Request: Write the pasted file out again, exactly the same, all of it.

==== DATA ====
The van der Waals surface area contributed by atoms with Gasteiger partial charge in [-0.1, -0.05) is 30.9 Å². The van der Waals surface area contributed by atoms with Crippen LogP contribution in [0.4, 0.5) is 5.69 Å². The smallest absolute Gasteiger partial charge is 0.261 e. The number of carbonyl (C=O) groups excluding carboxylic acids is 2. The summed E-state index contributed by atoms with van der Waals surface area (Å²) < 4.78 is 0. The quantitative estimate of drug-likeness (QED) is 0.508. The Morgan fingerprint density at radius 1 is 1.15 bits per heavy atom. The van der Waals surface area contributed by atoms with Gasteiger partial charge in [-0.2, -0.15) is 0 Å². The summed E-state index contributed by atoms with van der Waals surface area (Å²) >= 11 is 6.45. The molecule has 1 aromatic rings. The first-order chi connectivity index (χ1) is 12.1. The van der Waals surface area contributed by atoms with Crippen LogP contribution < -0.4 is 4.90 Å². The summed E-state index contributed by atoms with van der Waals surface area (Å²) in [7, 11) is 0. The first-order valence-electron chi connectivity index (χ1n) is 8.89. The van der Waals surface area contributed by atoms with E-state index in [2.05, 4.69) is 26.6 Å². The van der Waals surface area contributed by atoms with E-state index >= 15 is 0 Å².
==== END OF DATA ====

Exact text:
The van der Waals surface area contributed by atoms with Gasteiger partial charge in [-0.1, -0.05) is 30.9 Å². The van der Waals surface area contributed by atoms with Crippen LogP contribution in [0.4, 0.5) is 5.69 Å². The smallest absolute Gasteiger partial charge is 0.261 e. The number of carbonyl (C=O) groups excluding carboxylic acids is 2. The summed E-state index contributed by atoms with van der Waals surface area (Å²) < 4.78 is 0. The quantitative estimate of drug-likeness (QED) is 0.508. The Morgan fingerprint density at radius 1 is 1.15 bits per heavy atom. The van der Waals surface area contributed by atoms with Gasteiger partial charge in [-0.2, -0.15) is 0 Å². The summed E-state index contributed by atoms with van der Waals surface area (Å²) >= 11 is 6.45. The molecule has 1 aromatic rings. The first-order chi connectivity index (χ1) is 12.1. The van der Waals surface area contributed by atoms with Crippen LogP contribution < -0.4 is 4.90 Å². The summed E-state index contributed by atoms with van der Waals surface area (Å²) in [7, 11) is 0. The first-order valence-electron chi connectivity index (χ1n) is 8.89. The van der Waals surface area contributed by atoms with E-state index in [2.05, 4.69) is 26.6 Å². The van der Waals surface area contributed by atoms with E-state index >= 15 is 0 Å².